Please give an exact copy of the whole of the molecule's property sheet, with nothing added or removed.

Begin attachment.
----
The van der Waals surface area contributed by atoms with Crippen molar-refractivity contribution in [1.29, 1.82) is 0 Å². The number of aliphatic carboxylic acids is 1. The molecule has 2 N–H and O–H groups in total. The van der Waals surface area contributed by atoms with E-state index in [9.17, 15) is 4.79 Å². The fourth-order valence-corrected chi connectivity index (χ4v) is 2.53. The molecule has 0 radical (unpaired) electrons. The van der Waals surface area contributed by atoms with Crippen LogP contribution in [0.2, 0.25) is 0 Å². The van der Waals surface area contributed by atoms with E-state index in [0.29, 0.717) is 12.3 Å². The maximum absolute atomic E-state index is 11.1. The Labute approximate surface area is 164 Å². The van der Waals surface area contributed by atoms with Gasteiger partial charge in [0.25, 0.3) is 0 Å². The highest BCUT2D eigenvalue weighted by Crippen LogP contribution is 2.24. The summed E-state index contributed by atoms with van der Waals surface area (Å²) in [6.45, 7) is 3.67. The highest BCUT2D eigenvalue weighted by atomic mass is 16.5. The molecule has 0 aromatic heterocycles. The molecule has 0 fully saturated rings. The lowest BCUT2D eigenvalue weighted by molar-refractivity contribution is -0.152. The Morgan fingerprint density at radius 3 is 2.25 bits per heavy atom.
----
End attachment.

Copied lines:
The van der Waals surface area contributed by atoms with Crippen molar-refractivity contribution in [1.29, 1.82) is 0 Å². The number of aliphatic carboxylic acids is 1. The molecule has 2 N–H and O–H groups in total. The van der Waals surface area contributed by atoms with E-state index in [9.17, 15) is 4.79 Å². The fourth-order valence-corrected chi connectivity index (χ4v) is 2.53. The molecule has 0 radical (unpaired) electrons. The van der Waals surface area contributed by atoms with Crippen LogP contribution in [0.2, 0.25) is 0 Å². The van der Waals surface area contributed by atoms with E-state index in [0.29, 0.717) is 12.3 Å². The maximum absolute atomic E-state index is 11.1. The Labute approximate surface area is 164 Å². The van der Waals surface area contributed by atoms with Gasteiger partial charge in [0.25, 0.3) is 0 Å². The highest BCUT2D eigenvalue weighted by Crippen LogP contribution is 2.24. The summed E-state index contributed by atoms with van der Waals surface area (Å²) in [6.45, 7) is 3.67. The highest BCUT2D eigenvalue weighted by atomic mass is 16.5. The molecule has 0 aromatic heterocycles. The molecule has 0 fully saturated rings. The lowest BCUT2D eigenvalue weighted by molar-refractivity contribution is -0.152. The Morgan fingerprint density at radius 3 is 2.25 bits per heavy atom.